The U.S. online travel industry has been booming over the last decade as Americans quickly adopted this method of booking vacations. While the industry has been great for consumers, competition among firms that operate in the industry has been brutal amid low barriers to entry and the absence of switching costs. As a result, an online travel company’s competitive position can change overnight.
However, some companies are making significant profits despite a lack of competitive advantages. For instance, Priceline.com Inc (NASDAQ:PCLN) earned a whopping 33.5% pre-tax margin in the last fiscal year.
It’s also an extremely asset-light business, so capital expenditures are a negligible component of expenses. This means that firms can grow rapidly without making significant additional investments. That’s why this industry is such a great place to find hot stocks.
Outstanding profitability leads to increased competition
The astronomical rise in Priceline’s stock from $53 in November 2008 to nearly $700 today is a symptom of the company’s incredible rise in the online travel industry.
The company has avoided significant competition from Expedia Inc (NASDAQ:EXPE) by focusing on the European and Asian markets. This has enabled the company to grow much faster than its domestically focused counterparts.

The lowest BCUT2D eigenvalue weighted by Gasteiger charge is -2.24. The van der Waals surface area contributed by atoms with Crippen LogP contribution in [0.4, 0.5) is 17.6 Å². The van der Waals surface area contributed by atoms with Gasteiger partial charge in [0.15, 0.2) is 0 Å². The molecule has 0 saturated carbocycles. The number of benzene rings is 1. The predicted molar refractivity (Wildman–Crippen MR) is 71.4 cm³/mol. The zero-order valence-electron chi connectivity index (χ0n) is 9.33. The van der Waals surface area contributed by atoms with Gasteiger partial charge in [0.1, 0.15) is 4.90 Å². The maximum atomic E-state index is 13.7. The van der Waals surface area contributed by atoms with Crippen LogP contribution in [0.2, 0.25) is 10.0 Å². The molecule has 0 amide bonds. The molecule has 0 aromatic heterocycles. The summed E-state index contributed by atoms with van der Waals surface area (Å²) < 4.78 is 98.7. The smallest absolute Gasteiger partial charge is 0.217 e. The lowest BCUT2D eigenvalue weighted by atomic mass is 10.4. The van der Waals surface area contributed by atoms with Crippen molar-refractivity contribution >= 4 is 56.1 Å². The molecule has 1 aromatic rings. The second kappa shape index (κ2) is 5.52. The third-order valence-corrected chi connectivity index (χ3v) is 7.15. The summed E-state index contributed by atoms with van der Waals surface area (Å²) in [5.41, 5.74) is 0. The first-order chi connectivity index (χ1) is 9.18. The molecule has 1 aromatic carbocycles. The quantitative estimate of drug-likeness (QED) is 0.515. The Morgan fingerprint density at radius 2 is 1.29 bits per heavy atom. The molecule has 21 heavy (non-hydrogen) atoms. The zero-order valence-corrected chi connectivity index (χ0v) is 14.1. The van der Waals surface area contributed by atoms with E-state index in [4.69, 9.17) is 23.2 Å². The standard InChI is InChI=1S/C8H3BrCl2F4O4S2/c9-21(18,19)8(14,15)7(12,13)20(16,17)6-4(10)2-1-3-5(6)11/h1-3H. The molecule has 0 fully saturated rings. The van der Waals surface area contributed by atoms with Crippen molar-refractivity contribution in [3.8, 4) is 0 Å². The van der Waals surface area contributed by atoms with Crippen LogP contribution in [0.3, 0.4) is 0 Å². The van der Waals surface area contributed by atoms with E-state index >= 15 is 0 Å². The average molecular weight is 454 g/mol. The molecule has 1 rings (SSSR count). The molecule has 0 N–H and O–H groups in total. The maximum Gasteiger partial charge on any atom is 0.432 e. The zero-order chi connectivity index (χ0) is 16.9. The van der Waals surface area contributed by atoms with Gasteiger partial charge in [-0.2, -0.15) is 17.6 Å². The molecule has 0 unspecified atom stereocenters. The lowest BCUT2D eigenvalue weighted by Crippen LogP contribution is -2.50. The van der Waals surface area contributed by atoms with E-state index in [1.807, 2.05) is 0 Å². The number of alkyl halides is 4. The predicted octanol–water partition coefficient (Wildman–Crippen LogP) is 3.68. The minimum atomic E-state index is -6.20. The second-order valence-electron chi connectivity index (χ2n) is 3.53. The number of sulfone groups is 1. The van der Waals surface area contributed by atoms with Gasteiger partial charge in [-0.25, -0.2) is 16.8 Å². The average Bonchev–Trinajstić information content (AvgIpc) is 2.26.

However, Priceline.com Inc (NASDAQ:PCLN) is not immune to competition. While its lead in the international markets is safe for now, rivals Expedia and Orbitz Worldwide, Inc. (NYSE:OWW) have changed their focus to one of expansion in the Asian markets.
Expedia Inc (NASDAQ:EXPE) partnered with China’s largest Internet firm and an Asian budget airliner to aggressively pursue the regional market. Although the Chinese adoption rate of online travel bookings is much slower than that in the U.S., the company continues to rapidly expand in this new market.
Meanwhile, Orbitz has had a difficult time even turning a profit. The company has only $779 million in sales compared with $5.2 billion and $4 billion for Priceline.com Inc (NASDAQ:PCLN) and Expedia, respectively.
To compete effectively in this business, a company has to have an extensive network of hotels, airlines, car rentals, and other services to offer its customers. Generally, larger companies have bigger and better networks — which means Orbitz is pushing an inferior product. An inferior product at an equivalent price will not sell, which is why Orbitz desperately needs to expand in order to survive.
Normally, when I see a fast-growing industry with no sustainable competitive advantages, I simply close the 10-K and move on to something else. However, these companies’ remarkable free cash flow caught my attention. Since they don’t have to make significant cash investments in infrastructure in order to expand, they generate more free cash flow than their earnings indicate. Even Orbitz has been cash flow positive for many years.
More strikingly, the stocks do not trade at high multiples of free cash flow.
Priceline’s meteoric growth deserves a high multiple, so 20 times free cash flow isn’t as crazy as it looks. Expedia, on the other hand, should be trading at a much higher multiple of free cash flow because of its growth prospects. Orbitz is cheap if you think it can successfully expand overseas, but it could be costly if it doesn’t make it.